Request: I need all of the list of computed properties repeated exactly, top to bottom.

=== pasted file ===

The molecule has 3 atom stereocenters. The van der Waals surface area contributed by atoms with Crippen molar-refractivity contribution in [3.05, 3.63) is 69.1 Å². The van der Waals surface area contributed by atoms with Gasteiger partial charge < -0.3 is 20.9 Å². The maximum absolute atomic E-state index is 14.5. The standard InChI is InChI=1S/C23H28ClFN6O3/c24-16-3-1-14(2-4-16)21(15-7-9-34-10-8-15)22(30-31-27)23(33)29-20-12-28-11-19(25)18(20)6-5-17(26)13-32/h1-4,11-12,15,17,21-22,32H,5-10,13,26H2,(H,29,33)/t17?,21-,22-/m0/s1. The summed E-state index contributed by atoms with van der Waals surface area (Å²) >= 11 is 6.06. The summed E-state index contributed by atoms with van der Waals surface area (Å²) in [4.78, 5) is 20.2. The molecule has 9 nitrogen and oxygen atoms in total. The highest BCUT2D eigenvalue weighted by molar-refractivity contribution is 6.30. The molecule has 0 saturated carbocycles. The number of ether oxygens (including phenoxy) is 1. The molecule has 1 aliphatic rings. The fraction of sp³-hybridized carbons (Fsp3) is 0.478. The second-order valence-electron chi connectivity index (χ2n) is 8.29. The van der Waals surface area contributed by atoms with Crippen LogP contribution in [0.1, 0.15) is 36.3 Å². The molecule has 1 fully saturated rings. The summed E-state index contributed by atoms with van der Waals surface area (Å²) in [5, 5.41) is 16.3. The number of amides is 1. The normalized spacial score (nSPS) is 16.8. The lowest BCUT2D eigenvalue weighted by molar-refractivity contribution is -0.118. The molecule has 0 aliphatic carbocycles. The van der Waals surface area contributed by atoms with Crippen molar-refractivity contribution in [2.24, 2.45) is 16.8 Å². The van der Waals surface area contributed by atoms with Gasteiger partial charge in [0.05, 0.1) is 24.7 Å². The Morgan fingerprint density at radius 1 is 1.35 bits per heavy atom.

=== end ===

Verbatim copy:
The molecule has 3 atom stereocenters. The van der Waals surface area contributed by atoms with Crippen molar-refractivity contribution in [3.05, 3.63) is 69.1 Å². The van der Waals surface area contributed by atoms with Gasteiger partial charge < -0.3 is 20.9 Å². The maximum absolute atomic E-state index is 14.5. The standard InChI is InChI=1S/C23H28ClFN6O3/c24-16-3-1-14(2-4-16)21(15-7-9-34-10-8-15)22(30-31-27)23(33)29-20-12-28-11-19(25)18(20)6-5-17(26)13-32/h1-4,11-12,15,17,21-22,32H,5-10,13,26H2,(H,29,33)/t17?,21-,22-/m0/s1. The summed E-state index contributed by atoms with van der Waals surface area (Å²) >= 11 is 6.06. The summed E-state index contributed by atoms with van der Waals surface area (Å²) in [4.78, 5) is 20.2. The molecule has 9 nitrogen and oxygen atoms in total. The highest BCUT2D eigenvalue weighted by molar-refractivity contribution is 6.30. The molecule has 0 saturated carbocycles. The number of ether oxygens (including phenoxy) is 1. The molecule has 1 aliphatic rings. The fraction of sp³-hybridized carbons (Fsp3) is 0.478. The second-order valence-electron chi connectivity index (χ2n) is 8.29. The van der Waals surface area contributed by atoms with Crippen LogP contribution in [0.1, 0.15) is 36.3 Å². The molecule has 1 fully saturated rings. The summed E-state index contributed by atoms with van der Waals surface area (Å²) in [5, 5.41) is 16.3. The number of amides is 1. The normalized spacial score (nSPS) is 16.8. The lowest BCUT2D eigenvalue weighted by molar-refractivity contribution is -0.118. The molecule has 0 aliphatic carbocycles. The van der Waals surface area contributed by atoms with Crippen molar-refractivity contribution in [2.24, 2.45) is 16.8 Å². The van der Waals surface area contributed by atoms with Gasteiger partial charge in [0.05, 0.1) is 24.7 Å². The Morgan fingerprint density at radius 1 is 1.35 bits per heavy atom.